Identifying Trends and Resilience in Unburned Islands
Wildfires are one of the greatest threats to human infrastructure and the ecosystem services humans value in the western US, but are also necessary in fire-adapted ecosystems. Wildfire activity is widely projected to increase in response to climate change in the Northwest, but we currently lack a comprehensive understanding of what this increase will look like or what its impacts will be on a variety of ecological and hydrologic systems. This project is addressing one critical part of those impacts: the islands of unburned vegetation within wildfires. Unburned islands occur naturally as wildfire burn across landscapes, and are important habitat refuges for species; places where plants and animals survive the fire and subsequently regenerate across the recently burned landscape. Since they are naturally resistant to burning, understanding how climate change impacts these islands will help us understand what species may be in even more from wildfires if these refuges disappear. Studying them and copying their characteristics can also help humans build our homes and communities to be more resistant to wildfire. This project aims to understand and model unburned islands within wildfires to inform both conservation and restoration planning and community wildfire protection planning efforts.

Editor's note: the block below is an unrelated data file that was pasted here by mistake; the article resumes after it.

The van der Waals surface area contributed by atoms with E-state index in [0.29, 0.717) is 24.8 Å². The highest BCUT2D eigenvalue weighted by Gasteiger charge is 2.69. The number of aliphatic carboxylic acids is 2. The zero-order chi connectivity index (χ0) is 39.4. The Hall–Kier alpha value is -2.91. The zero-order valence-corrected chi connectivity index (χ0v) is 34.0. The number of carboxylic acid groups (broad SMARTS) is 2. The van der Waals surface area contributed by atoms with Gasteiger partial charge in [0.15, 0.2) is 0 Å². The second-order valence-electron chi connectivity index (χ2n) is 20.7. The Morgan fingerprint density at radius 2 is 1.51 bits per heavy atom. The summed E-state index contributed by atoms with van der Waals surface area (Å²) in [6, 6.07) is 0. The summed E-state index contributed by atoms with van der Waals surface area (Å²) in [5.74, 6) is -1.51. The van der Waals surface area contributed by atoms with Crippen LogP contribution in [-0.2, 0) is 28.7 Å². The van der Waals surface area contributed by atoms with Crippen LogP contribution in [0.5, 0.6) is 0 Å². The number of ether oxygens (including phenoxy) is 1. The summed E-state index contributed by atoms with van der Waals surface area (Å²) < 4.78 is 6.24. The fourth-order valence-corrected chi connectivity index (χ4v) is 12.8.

- Arjan Meddens (College of Natural Resources, University of Idaho)
- PI: Crystal Kolden (College of Natural Resources, University of Idaho)
- CoPIs: Jim Lutz (Utah State University, Wildland Resources), John Abatzoglou (Department of Geography, University of Idaho)
- Database of CBI (composite burn index) field data taken for this project. Data generated using jFIREMON software, data format is “.mdb” (MS Access database file). Please contact me if you have questions when using this data (see contact tab on this website).
- Meddens, A.J., Kolden, C.A., & Lutz, J.A. (2016). Detecting unburned areas within wildfire perimeters using Landsat and ancillary data across the northwestern United States. Remote Sensing of Environment, 186, 275-285.
- Meddens, A.J.H., Kolden, C.A., Lutz J.A., Abatzoglou J.T. and Hudak A.T. (2018). Spatial and temporal patterns of unburned areas within fire perimeters in the northwestern United States from 1984 to 2014, Ecosphere 9, Article e02029, DOI: e02029.02010.01002.
- Meddens, A.J.H., Kolden, C.A., Lutz, J.A., Smith, A.M.S., Cansler, C.A., Abatzoglou, J.T., Meigs, G.W., Downing.W., & Krawchuk, M.A. (in press). Fire refugia: What are they and why do they matter for global change? Bioscience.